4 out of 4 stars
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It has been quite a while since I studied grammar in school. I don't know about you, but I remember mapping out sentences and learning the different parts of speech. Though I don't write much professionally, I thought a grammar refresher would be in order so as to make my reviews better. Thus, I picked up English Grammar: The Essential Facts by Victor Okada.
Mr. Okada is a Professor of English, Emeritus, at California State Polytechnic University, Pomona; as such, he knows the subject of grammar well, and it shows in this book. The reader is taught everything from verb tenses to absolute phrases to punctuation. He even covers common pitfalls like whether to use lie or lay and if who or whom is more appropriate.
At the end of each chapter, there are exercises for the reader to complete that solidify the content learned. In the e-book version, you can click on the numbers before each example in the exercise to discover the correct answer. It was convenient that I didn't have to flip pages to see if I was correct. All the important terms are in bold, making the reader pay extra attention. A glossary, located at the end of the book, then defines these terms further.
What appealed most to me was the chapter on sentence style. The author discusses ways to vary sentence structure, including starting or ending with dependent clauses as well as embedding phrases in the middle of the sentence. As a writer, even if it is only reviews, this was extremely helpful.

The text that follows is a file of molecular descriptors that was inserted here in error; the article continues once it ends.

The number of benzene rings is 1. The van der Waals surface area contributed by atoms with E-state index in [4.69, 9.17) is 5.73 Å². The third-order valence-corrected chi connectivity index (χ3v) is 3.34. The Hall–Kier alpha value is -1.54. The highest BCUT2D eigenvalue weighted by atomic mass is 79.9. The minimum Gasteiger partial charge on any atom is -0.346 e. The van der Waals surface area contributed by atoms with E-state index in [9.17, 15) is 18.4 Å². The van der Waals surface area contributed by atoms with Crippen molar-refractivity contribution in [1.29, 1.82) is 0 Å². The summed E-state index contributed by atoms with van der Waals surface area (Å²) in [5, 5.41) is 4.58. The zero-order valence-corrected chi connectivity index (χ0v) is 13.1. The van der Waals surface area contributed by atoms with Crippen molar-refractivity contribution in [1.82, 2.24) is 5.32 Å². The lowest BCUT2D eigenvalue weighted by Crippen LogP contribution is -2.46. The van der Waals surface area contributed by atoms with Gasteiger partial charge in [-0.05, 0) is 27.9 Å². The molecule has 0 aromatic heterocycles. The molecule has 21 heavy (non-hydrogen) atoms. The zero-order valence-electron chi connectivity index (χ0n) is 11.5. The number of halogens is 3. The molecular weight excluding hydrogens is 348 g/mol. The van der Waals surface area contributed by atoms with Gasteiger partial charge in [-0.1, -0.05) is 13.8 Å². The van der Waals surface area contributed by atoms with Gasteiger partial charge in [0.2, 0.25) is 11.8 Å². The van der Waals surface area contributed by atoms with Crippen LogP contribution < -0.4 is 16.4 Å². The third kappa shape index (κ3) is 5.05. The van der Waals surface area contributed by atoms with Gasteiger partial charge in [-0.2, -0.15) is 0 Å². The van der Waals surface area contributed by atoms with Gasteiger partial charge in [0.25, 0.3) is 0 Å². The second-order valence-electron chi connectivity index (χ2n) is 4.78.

Included in the book are examples of various professional writings meant to drive home the author's points. In proving that accomplished writers alter the length of their sentences, Mr. Okada uses a passage from author Joan Didion. These examples helped greatly in my understanding of the various concepts.
Being that this is a book about grammar, one would hope it was professionally edited. Mr. Okada does not disappoint. I found only one minor formatting error, specifically a phrase not italicized when similar phrases were. There were no true grammatical issues, for which I applaud the author.
This book would be helpful to a number of groups, all of which are detailed by the author in the preface. It's meant for those that need a grammar review. It would also be helpful to any who speak English as a second language (however, they would need to be more advanced speakers to grasp the difficult concepts discussed herein). Lastly, it would work well for teachers or students. For those audiences, I see no issues and give English Grammar: The Essential Facts a perfect 4 out of 4 stars.
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